Yesterday I did a take down of the myth of the sexually aggressive male using science. Now I want to share some stories as further proof that we’re buying into a harmful lie.
In my teen years I regarded romance as something created by men to convince women to have sex with them. My very few unsatisfying sexual experiences combined with a rabidly sex-negative culture reinforced my viewpoint that sex was solely a man’s prerogative.
Then I grew up. I cast off my body shame. I discovered masturbation. I had sexual encounters that left me wild-eyed and breathless instead of shamed and unhappy. Every orgasm incited the desire to have another. A world of pleasurable possibilities opened before me. Never before had I felt my capacity for sexual sensation with such clarity.
At the dawn of this new sexual self I saw nothing but potential and was eager to make up for lost time. But I encountered an unanticipated problem with my male partners: their sex drives.
I couldn’t fathom why a guy would stay at a party when he could be having sex. I couldn’t understand how a guy would want to finish watching a movie when he could be sweaty and naked. The phrase “not right now” was incomprehensible coming from a male mouth. I mean, weren’t all men shameless horndogs who were only after one thing?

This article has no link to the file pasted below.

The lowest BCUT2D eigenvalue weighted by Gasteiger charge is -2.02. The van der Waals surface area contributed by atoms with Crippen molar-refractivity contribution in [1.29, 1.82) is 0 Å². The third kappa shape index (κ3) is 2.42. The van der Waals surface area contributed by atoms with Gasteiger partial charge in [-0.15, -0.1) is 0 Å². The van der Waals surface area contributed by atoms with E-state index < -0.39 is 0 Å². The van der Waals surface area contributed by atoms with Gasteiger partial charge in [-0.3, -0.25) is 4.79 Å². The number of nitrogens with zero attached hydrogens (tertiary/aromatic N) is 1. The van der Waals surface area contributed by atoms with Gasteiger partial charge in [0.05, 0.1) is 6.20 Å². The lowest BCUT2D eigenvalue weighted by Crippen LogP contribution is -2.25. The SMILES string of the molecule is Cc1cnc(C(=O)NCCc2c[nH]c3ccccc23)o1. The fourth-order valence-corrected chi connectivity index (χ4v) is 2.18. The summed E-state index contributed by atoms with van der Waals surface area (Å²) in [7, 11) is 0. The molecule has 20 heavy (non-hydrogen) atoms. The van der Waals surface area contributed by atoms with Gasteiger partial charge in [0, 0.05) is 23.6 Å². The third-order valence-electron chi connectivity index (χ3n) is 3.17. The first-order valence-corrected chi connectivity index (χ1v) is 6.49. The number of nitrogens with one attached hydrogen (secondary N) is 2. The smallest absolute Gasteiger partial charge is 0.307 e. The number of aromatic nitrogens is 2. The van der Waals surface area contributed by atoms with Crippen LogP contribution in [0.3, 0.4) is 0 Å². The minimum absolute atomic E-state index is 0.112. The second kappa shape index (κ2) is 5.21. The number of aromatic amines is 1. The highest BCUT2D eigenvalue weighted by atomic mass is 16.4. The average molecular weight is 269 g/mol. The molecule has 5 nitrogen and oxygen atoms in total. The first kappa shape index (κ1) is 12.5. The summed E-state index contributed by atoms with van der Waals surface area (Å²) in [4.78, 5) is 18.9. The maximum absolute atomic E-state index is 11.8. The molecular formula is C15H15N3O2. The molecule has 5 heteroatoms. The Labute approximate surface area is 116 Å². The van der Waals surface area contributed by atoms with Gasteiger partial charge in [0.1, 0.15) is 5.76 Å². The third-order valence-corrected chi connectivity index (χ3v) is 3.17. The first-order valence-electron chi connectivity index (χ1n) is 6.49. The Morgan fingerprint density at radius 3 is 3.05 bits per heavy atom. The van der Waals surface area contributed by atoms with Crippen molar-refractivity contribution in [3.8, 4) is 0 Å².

In the absence of evidence to refute that myth I felt angry, undesired or resentful when I was turned down. I retaliated by challenging their masculinity or engaging in some serious shit-talking with female friends. More than one snarky conversation about undersexed men has conspired between my friends over drinks.
And I’m not alone in this. A close female friend of mine once cried at a Girls’ Night In because her boyfriend had spurned her sexual advances. “I don’t understand!,” she moaned to us, “It just makes me feel fat and unattractive and horrible. Why doesn’t he want me?” Another friend simply went behind her boyfriend’s back instead of trying to talk things over. Her defense? “I have needs.”
The insidious flipside to the lie about aggressive male sexuality is the assumption that women are incapable of sexual aggression. (Personal note: I have experienced more aggressive sexual predation at lesbian club nights than at mixed or hetero clubs. A woman once shoved her thigh between my legs and began rubbing my vulva with it before she even told me her name. Not cool.)
The only sexual aggression I see from men is culturally encouraged not biologically inherent. We raise them on this idea that a defining character of their masculinity is uncontrollable sexual behavior and that man points can be had with every (female) orifice their penis enters. This so-called natural “struggle between the sexes” is born from our social mythology of sexuality.
Now some of you reading this may think: “Hey! I’m a guy and my sex drive is overwhelming!”
Welcome to the club, buddy. High sex drives are an equal opportunity maddener. Your genitals and chromosomes do not determine your horniness.